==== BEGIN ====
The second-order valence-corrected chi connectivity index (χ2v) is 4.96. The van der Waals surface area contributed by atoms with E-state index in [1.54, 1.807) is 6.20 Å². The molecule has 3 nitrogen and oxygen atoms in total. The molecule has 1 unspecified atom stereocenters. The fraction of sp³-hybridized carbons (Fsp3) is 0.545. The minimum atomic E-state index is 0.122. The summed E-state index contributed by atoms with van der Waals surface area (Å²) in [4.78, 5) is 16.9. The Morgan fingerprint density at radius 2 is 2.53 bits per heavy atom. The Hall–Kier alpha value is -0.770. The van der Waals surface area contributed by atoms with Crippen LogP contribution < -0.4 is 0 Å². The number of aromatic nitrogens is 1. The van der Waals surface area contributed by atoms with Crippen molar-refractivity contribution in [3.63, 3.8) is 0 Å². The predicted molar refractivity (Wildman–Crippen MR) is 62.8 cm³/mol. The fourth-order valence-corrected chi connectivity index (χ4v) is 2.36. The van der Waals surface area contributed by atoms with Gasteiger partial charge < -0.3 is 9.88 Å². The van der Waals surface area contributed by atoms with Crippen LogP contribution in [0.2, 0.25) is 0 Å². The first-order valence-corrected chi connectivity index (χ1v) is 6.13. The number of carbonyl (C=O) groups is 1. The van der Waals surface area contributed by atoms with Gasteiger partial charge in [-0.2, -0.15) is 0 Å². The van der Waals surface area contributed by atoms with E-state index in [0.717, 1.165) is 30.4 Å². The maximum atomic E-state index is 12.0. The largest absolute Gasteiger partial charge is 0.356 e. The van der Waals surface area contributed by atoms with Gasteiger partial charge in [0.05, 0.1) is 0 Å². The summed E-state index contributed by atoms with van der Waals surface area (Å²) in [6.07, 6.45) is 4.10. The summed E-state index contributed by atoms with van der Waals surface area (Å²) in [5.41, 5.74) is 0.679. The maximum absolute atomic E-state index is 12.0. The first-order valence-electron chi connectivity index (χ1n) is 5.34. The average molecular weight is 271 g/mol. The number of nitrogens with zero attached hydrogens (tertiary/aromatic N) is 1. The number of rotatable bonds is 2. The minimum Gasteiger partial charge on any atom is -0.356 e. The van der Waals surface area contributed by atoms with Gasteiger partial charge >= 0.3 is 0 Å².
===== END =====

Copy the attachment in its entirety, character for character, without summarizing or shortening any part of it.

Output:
The second-order valence-corrected chi connectivity index (χ2v) is 4.96. The van der Waals surface area contributed by atoms with E-state index in [1.54, 1.807) is 6.20 Å². The molecule has 3 nitrogen and oxygen atoms in total. The molecule has 1 unspecified atom stereocenters. The fraction of sp³-hybridized carbons (Fsp3) is 0.545. The minimum atomic E-state index is 0.122. The summed E-state index contributed by atoms with van der Waals surface area (Å²) in [4.78, 5) is 16.9. The Morgan fingerprint density at radius 2 is 2.53 bits per heavy atom. The Hall–Kier alpha value is -0.770. The van der Waals surface area contributed by atoms with Crippen LogP contribution < -0.4 is 0 Å². The number of aromatic nitrogens is 1. The van der Waals surface area contributed by atoms with Crippen molar-refractivity contribution in [3.63, 3.8) is 0 Å². The predicted molar refractivity (Wildman–Crippen MR) is 62.8 cm³/mol. The fourth-order valence-corrected chi connectivity index (χ4v) is 2.36. The van der Waals surface area contributed by atoms with Gasteiger partial charge < -0.3 is 9.88 Å². The van der Waals surface area contributed by atoms with Crippen LogP contribution in [0.2, 0.25) is 0 Å². The first-order valence-corrected chi connectivity index (χ1v) is 6.13. The number of carbonyl (C=O) groups is 1. The van der Waals surface area contributed by atoms with Gasteiger partial charge in [-0.2, -0.15) is 0 Å². The van der Waals surface area contributed by atoms with E-state index in [0.717, 1.165) is 30.4 Å². The maximum atomic E-state index is 12.0. The largest absolute Gasteiger partial charge is 0.356 e. The van der Waals surface area contributed by atoms with Gasteiger partial charge in [0.05, 0.1) is 0 Å². The summed E-state index contributed by atoms with van der Waals surface area (Å²) in [6.07, 6.45) is 4.10. The summed E-state index contributed by atoms with van der Waals surface area (Å²) in [5.41, 5.74) is 0.679. The maximum absolute atomic E-state index is 12.0. The first-order valence-electron chi connectivity index (χ1n) is 5.34. The average molecular weight is 271 g/mol. The number of nitrogens with zero attached hydrogens (tertiary/aromatic N) is 1. The number of rotatable bonds is 2. The minimum Gasteiger partial charge on any atom is -0.356 e. The van der Waals surface area contributed by atoms with Gasteiger partial charge >= 0.3 is 0 Å².